Average Canadian Funeral Costs And Process

Estimated reading time: 20 minutes

Whatever reason brought you here, I credit you for taking the time to learn about the costs involved with a Canadian funeral.

Funeral costs are not cheap; if you want to plan how you go out, do it ahead.

Today you will learn everything you need to know about the average costs of a Canadian funeral and the process involved.

Average Funeral Costs
How much does a funeral cost in Canada?

Prepare Funeral Costs and Arrangments Ahead Of Time

Nobody wants to think about dying, let alone how much it costs to plan a funeral in Canada, even though we’re all going out similarly.

The reality is that unless you’ve been through the process of planning a funeral and what is involved, you don’t know.

Death Changes People

After my dad passed away, I used to be that person who said to cremate me and throw me into the ocean, but I’ve changed my mind.

When that happened, I was 17 years old and didn’t understand the implications of death and emotional turmoil.

Coming from a broken home and hardly seeing my dad, his death didn’t hit me as hard as you would expect.

We never saw eye to eye, and he didn’t do the things you’d expect from a dad after he got remarried with stepkids.

Funeral Planning Experience

This is certainly not something you want to put on your resume unless you are looking for work as a funeral director.

After having gone to a funeral in Canada a couple of years ago and witnessing the warmth of love, the pain of missing it hit me.

Mind you, I had just turned 41 at the time, and having gone through the funeral planning process was an eye-opener.

Once Mrs. CBB and I were done planning the funeral with her siblings, we hired a lawyer to create a Will with us.

Equally important was what we had learned about the funeral process, which further motivated us to think about our future deaths.

Funeral Planning and Burial Costs In Canada

outdoor funeral

Today I want to explore a few topics related to death in Canada.

  1. What to wear to a funeral?
  2. How to dress your loved one
  3. Types of Funerals In Canada
  4. Financial Assistance For Funerals In Canada
  5. Saving and Planning To Pay For Your Funeral
  6. Ways You Can Pay For Your Funeral
  7. Accurate Funeral receipt with all the financial figures and prep work needed for a Catholic Funeral. This includes the Funeral director meeting, Visitation, Preparation, Afternoon luncheon, and Mauseleoum Service at the Cemetary.
  8. After the funeral – That’s another post you can look forward to.

Types Of Funeral Arrangements In Canada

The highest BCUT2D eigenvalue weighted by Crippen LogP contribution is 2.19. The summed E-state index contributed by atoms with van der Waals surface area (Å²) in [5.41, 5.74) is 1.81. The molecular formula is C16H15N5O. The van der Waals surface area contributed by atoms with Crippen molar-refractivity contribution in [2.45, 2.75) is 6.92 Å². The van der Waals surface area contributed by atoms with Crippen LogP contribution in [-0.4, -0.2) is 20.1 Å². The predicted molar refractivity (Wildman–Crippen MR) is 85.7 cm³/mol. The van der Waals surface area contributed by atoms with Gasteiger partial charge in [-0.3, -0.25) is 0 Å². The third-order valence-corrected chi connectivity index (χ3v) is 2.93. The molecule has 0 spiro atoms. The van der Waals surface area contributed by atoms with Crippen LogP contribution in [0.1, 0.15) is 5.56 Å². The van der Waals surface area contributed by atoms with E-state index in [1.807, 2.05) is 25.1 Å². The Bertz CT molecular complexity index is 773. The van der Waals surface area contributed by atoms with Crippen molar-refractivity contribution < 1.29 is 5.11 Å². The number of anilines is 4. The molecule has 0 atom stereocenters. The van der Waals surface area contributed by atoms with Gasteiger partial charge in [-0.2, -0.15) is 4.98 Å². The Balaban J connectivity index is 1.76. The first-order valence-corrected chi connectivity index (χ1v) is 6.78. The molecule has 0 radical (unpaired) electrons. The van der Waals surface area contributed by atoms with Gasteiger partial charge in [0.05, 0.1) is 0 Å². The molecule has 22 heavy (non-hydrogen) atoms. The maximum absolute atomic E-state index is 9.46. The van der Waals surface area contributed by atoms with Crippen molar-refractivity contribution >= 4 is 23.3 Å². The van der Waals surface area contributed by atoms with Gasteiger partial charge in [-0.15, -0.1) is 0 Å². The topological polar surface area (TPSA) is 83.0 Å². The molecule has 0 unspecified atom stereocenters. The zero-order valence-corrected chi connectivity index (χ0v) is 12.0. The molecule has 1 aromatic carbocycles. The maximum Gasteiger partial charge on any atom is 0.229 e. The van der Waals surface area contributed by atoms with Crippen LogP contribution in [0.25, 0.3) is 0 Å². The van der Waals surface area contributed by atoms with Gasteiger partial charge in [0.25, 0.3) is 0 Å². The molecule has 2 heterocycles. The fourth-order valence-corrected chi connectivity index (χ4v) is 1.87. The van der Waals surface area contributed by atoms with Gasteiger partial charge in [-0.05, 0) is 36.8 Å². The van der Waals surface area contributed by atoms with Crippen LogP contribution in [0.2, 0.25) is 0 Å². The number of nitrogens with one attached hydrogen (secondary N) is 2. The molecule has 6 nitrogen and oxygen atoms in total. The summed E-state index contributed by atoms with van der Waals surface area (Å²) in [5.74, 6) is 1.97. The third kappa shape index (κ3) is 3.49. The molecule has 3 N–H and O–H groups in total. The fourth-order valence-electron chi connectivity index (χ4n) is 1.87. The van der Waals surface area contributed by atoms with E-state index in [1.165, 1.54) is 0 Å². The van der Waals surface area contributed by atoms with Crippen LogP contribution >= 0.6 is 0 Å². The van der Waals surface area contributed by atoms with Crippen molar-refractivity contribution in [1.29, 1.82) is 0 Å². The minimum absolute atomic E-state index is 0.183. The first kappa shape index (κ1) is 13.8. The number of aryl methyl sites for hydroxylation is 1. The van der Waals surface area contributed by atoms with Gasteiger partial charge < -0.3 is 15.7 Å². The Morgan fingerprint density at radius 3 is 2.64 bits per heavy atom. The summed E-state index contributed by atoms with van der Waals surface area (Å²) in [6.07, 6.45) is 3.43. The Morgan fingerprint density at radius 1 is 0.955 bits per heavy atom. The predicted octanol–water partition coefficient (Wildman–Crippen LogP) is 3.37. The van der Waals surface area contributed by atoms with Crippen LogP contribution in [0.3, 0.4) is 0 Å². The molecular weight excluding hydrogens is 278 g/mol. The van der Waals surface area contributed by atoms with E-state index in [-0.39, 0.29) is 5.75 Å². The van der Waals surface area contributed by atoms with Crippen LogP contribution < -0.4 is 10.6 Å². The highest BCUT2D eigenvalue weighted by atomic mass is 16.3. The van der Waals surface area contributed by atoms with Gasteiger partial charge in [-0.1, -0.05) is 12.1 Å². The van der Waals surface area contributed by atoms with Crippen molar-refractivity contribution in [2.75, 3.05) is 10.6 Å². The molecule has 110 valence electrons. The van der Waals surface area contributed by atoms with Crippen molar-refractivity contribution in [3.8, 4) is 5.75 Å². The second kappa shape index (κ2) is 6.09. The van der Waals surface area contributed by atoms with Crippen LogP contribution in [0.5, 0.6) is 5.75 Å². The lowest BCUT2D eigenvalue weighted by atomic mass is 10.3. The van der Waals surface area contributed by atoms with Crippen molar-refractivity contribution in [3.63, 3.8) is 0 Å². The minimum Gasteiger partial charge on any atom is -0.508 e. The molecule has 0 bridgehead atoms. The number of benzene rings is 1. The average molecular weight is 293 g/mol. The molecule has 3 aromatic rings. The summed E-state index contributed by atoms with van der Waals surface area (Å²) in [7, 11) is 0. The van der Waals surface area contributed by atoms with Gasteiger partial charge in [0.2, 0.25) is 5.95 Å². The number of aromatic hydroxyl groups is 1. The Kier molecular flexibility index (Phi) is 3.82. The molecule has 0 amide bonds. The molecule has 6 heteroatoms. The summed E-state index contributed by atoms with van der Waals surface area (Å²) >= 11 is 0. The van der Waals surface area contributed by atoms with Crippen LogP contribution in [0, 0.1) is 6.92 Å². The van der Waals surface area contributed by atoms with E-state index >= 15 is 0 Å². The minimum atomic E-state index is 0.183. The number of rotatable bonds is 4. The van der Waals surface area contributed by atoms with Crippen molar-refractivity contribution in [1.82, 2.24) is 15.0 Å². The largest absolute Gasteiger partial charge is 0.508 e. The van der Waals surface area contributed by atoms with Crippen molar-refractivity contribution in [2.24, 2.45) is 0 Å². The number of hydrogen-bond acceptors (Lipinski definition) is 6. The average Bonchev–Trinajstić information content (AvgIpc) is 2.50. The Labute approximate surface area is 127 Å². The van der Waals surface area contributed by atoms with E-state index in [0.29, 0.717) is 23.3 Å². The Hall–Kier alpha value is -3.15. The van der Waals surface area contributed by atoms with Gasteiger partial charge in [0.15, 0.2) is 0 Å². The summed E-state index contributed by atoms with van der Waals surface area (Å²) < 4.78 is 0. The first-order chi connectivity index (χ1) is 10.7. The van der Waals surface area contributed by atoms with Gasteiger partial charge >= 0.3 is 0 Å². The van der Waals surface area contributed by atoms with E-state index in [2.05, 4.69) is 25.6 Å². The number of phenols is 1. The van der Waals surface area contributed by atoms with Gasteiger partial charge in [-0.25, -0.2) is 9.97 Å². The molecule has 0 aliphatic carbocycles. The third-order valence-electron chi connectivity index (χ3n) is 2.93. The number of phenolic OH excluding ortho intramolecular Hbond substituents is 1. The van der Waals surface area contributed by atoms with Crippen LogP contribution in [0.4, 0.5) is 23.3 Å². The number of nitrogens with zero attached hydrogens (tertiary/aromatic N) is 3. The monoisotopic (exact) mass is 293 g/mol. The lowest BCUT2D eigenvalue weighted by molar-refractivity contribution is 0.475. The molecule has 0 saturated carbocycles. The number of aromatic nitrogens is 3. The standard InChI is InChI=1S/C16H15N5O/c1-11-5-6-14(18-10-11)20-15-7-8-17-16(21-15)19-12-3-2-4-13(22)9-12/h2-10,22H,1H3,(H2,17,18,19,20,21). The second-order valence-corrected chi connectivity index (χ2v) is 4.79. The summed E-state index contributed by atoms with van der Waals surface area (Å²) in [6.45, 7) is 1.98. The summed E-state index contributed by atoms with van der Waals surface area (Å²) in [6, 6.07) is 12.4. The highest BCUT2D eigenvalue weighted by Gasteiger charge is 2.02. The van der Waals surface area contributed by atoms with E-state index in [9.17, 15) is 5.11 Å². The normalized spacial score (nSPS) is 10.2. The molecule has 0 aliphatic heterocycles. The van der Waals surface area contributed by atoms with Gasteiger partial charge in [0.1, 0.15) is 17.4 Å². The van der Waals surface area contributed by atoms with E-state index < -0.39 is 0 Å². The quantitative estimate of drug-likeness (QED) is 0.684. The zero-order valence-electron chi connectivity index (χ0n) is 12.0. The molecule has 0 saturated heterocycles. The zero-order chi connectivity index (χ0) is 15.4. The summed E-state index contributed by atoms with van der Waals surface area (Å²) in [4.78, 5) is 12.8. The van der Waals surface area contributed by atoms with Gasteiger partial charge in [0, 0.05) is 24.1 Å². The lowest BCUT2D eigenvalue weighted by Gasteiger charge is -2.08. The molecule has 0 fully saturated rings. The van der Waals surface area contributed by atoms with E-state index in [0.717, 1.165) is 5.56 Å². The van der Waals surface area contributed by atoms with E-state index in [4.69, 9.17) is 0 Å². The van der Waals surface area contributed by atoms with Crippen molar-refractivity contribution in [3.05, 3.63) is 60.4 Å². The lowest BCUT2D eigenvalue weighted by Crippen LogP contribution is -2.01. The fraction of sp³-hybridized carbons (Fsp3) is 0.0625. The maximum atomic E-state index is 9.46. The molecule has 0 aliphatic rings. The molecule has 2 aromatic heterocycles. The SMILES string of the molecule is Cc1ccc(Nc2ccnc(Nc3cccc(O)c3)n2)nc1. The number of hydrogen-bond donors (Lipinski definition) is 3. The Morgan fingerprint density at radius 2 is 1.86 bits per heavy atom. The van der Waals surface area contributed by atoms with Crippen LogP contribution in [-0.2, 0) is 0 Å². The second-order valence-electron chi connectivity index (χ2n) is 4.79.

In Canada, there are four types of funeral arrangements that you can choose from.

Traditional Funeral – This is a full traditional funeral with all the bells and whistles and may include burial, mausoleum, or cremation.

Memorial – This may be where the deceased has already been buried or cremated but with a service. Also, if the body has not been embalmed, the family may choose a memorial with no viewing.

Graveside Funeral – This funeral takes place at the graveside, where the casket or ashes will be placed.

Quick cremation or burial – This funeral happens fast after death with no viewing or service and is the cheapest funeral arrangement.

When you create your Will, it’s important to state what type of funeral you’d like so your wishes are met.

Most importantly, preparing your Estate Will ahead of time will save you money, less stress on the executor and family, and allows you time to save for the costs involved.

Suppose you do not have a funeral but have communicated your dying wishes for a particular funeral to your executor, lawyer, or administrator.

In that case, they may follow through based on available funds.

Appropriate Funeral Clothes

Traditionally people wear black to a formal funeral, which is how it stands today.

Men wear a black suit and dress pants with a white shirt and black tie, and the ladies wear a black dress or black slacks, a shirt, and shoes.

You can accessorize your funeral outfit with hats, scarves, gloves, and earrings if you want to get fancy.

However, it’s not uncommon to see guests wearing clothing that the deceased asked to wear, such as a specific colour.

When you go to a funeral, no one cares about what your funeral clothes look like as long as they are clean.

Even if someone who came to my funeral were homeless or down on their luck and had dirty, ripped clothes, I wouldn’t care.

I would be honoured if he or she turned up to say farewell.